The new generation of trade unionists in St. Vincent and the Grenadines (SVG) must “develop a hatred for injustice and unfair treatment” educator Otto Sam told the SVG Teachers’ Union’s (SVGTU) biennial on Thursday.
Sam, a former teacher whose 2013 dismissal from the Public Service the court later ruled was “irrational and illegal”, made the call as he spoke on the topic “Building a new generation of trade-unionists”.
Sam, a former president of the SVGTU, said it would be foolhardy to think it would be easy to build a new generation of trade unionists.
“In building the new generation of trade unionists you must understand the times we are in,” he said.
He said that in decades past – in the 1930s, 1950s, 1970s or 1980s — the local, regional or international environment created the right sets of conditions for trade unionists.
He mentioned local riots, upheavals; struggles for independence, victimisation, repression, police brutality; the Black Power movement; Gairy and the Mongoose Gang in Grenada; regional riots emanating from colonialism and terrible working conditions across the region
Sam also spoke of Apartheid in South Africa and white rule and exploitation in Rhodesia, as well as institutionalised racism in the United States and Britain.
He said these realities “virtually ignited, galvanised, motivated, nurtured if not sustained the trade union movement and trade unionists in SVG, across the Caribbean and maybe elsewhere.
“The culture — mainly music and art forms — supported also,” he said, adding Bob Marley’s “Get up stand up. Stand up for your right” and Peter Tosh’s “Equal Rights and Justice” helped to sustain the earlier trade unionists.
“Society was more communal and there was a sense of brotherhood, unlike these times of self-image, self-importance, self-worth, selfies. So in building the new generation of trade unionists, we must know the times,” Sam said.
He said the current SVGTU leadership must be aware and understand the era.
“For example, in the 1970s and prior, about 40% of teachers and union membership was male. Their impact — strikes, sickouts — were given masculine leadership and a sense of fearlessness.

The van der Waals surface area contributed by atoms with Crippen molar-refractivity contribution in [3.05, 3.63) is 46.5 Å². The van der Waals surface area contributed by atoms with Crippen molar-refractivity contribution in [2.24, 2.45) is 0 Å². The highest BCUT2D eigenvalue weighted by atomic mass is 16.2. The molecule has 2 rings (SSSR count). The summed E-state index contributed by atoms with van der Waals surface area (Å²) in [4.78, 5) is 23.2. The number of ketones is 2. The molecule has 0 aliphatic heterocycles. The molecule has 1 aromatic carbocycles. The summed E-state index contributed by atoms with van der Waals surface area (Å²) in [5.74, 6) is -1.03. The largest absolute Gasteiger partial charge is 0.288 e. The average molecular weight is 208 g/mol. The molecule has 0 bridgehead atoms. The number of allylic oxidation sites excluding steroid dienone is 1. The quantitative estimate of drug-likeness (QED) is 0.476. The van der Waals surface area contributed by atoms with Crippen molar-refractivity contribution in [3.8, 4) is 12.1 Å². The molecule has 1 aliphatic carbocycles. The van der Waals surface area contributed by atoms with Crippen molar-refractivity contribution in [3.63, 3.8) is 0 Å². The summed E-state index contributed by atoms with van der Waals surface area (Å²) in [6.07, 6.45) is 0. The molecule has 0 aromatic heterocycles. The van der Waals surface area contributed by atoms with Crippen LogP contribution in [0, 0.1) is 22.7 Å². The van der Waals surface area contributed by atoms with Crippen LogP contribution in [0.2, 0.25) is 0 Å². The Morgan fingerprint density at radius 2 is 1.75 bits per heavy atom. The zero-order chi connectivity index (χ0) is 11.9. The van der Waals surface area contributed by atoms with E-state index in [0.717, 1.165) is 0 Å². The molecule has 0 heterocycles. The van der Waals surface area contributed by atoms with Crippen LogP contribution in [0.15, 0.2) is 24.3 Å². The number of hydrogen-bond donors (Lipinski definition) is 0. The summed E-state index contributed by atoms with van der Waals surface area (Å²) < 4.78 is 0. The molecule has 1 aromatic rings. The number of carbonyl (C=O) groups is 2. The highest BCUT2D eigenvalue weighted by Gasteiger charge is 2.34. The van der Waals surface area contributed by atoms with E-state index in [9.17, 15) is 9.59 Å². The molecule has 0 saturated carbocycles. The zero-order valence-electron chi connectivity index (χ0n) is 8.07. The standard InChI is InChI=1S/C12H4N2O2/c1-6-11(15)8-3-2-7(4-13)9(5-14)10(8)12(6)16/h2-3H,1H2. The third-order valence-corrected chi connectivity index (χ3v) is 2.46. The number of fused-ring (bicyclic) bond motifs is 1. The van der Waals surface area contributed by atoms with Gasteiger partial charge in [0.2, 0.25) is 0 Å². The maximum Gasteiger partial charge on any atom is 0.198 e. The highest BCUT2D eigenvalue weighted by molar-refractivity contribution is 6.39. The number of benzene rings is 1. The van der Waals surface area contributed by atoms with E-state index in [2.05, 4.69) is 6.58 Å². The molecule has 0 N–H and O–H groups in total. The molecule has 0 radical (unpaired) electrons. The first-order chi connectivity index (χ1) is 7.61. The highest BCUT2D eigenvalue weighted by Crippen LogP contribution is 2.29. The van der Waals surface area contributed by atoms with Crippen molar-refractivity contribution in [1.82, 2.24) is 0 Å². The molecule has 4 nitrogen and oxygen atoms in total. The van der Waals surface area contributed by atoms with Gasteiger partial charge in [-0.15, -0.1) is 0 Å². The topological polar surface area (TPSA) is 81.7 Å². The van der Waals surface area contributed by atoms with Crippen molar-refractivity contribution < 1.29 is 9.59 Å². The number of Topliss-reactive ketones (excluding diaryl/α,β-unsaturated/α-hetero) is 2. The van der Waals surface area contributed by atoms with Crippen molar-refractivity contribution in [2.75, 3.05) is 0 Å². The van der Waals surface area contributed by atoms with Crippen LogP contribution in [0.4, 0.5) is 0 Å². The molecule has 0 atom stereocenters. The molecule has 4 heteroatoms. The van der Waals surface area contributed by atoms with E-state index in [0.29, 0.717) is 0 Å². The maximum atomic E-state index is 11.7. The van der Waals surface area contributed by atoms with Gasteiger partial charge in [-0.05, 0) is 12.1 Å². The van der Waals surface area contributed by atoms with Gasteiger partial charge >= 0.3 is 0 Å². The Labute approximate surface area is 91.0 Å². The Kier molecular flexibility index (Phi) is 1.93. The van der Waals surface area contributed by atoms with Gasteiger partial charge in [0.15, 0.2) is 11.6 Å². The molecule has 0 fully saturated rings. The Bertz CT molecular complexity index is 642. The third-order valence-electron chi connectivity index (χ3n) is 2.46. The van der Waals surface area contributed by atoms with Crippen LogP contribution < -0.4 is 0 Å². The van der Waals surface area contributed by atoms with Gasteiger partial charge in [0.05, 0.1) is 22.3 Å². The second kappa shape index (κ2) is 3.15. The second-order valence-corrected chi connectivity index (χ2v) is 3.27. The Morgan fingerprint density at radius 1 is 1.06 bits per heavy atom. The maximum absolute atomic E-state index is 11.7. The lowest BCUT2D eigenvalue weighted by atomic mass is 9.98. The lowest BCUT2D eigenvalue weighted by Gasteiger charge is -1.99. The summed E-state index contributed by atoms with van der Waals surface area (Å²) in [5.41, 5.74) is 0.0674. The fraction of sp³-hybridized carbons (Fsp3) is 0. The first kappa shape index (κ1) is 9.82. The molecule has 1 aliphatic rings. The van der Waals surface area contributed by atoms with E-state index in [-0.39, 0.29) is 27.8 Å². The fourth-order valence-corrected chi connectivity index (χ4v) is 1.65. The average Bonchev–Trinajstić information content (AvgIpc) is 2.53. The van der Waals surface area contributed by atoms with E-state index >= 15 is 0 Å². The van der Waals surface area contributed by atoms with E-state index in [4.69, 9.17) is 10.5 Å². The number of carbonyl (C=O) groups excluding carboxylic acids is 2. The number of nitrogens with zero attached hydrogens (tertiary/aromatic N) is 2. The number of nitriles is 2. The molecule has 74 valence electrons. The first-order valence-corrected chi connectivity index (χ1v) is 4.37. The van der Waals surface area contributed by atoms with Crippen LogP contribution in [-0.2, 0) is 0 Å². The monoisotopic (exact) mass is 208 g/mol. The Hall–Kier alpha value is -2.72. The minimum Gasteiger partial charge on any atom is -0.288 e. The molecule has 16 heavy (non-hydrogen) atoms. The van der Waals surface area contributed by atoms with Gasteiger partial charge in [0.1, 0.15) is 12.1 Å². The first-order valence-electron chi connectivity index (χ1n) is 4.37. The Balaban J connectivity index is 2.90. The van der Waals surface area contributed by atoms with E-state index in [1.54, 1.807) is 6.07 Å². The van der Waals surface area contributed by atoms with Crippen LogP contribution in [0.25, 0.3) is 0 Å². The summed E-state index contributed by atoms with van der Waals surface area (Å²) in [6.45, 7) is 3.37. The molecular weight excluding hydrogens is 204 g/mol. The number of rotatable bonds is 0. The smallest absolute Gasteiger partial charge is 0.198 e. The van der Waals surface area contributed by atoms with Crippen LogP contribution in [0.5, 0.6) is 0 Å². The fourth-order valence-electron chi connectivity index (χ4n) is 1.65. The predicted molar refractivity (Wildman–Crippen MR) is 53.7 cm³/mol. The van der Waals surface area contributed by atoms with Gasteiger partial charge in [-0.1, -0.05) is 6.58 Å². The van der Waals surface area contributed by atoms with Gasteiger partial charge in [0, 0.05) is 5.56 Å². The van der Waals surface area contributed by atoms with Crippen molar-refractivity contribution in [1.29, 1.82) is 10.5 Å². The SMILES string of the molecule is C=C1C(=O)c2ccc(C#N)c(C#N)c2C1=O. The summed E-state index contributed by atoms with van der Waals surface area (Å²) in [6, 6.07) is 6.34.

“Today, nearly 80% of the teaching body are females. Strikes, even though legitimate, will be frowned upon or treated with weariness as an unnecessary — huge — risk,” Sam said.
“Additionally, we are living in a time of consumerism, where the single parent — mother — teacher is head of household with mortgage, car loan, plus hire-purchase, and two children to send to school — not mentioning food stuff and utilities. We must understand the time. This woman – female — teacher is not going to be striking easily. Consequently, the new generation may need more training in mediation, reconciliation and more issues may be settled there and in the Court rather than on the street,” Sam said.
He said this is connected to the point of how young union members can help in the process of building a new generation of trade unionists.
“Firstly, show interest,” he said, adding, “Have — and manifest — a hunger and thirst for the union and the values championed by your union.
“Next, champion your colleagues’ cause on your school staff workplace. It is the good schoolteacher — with zeal, interest, budding knowledge and commitment — who will emerge as the branch and, or national leader!
“Standing up and representing your colleagues at school from unfair treatment from principal, heads of department, parents or whatever source is a good start. Note well: you don’t always have to pick fights…picking the right time to share and negotiate will do it most of the times!
“Develop a hatred for injustice and unfair treatment,” Sam said.
He called on union members to know their rights, adding, “even God’s people are destroyed for not knowing who they are.
“You can’t build the new generation of trade unionists without knowledge. Acquaint yourself with natural justice principles: Know and familiarize yourself with the union’s Collective Agreement, the Civil Service Orders. Know the roles and responsibilities of those who are over you and your colleagues.
“Develop an attitude to drop whatever you’re doing — save God — and respond to the Union. Be committed!”
He said that in building the new generation of trade unionists, the union can invest in young teachers or members by giving them exposure and experience in field visits.
The current leadership can bring a number of these teachers into key training and negotiation sessions, even meetings with the Ministry of Education and collective bargaining talks,” he said.
“The point is – we must invest meaningfully in the new generation of trade unionists,” he said, adding that arrangements must be made to have these teachers’ classes properly supervised when they are out.
Sam said that his personal experience is that investment in the next generation of unionists pays.
He said that more than 25 years ago, he was picked as part of the reclassification dialogue in Trinidad and Tobago.
“Little did I know fate would have had it that I gave leadership to the union to have real movement and bring closure to the reclassification of the teaching and public service [in SVG],” he said.
He said that targeted training is another critical area.
“Brothers and sisters, the union should also roll out a well-organised and purposeful series of specific training to better prepare the new generation of trade unionists; be it knowing your union, trade union rights and responsibilities, collective bargaining and having a heart for workers, my colleagues,” he said.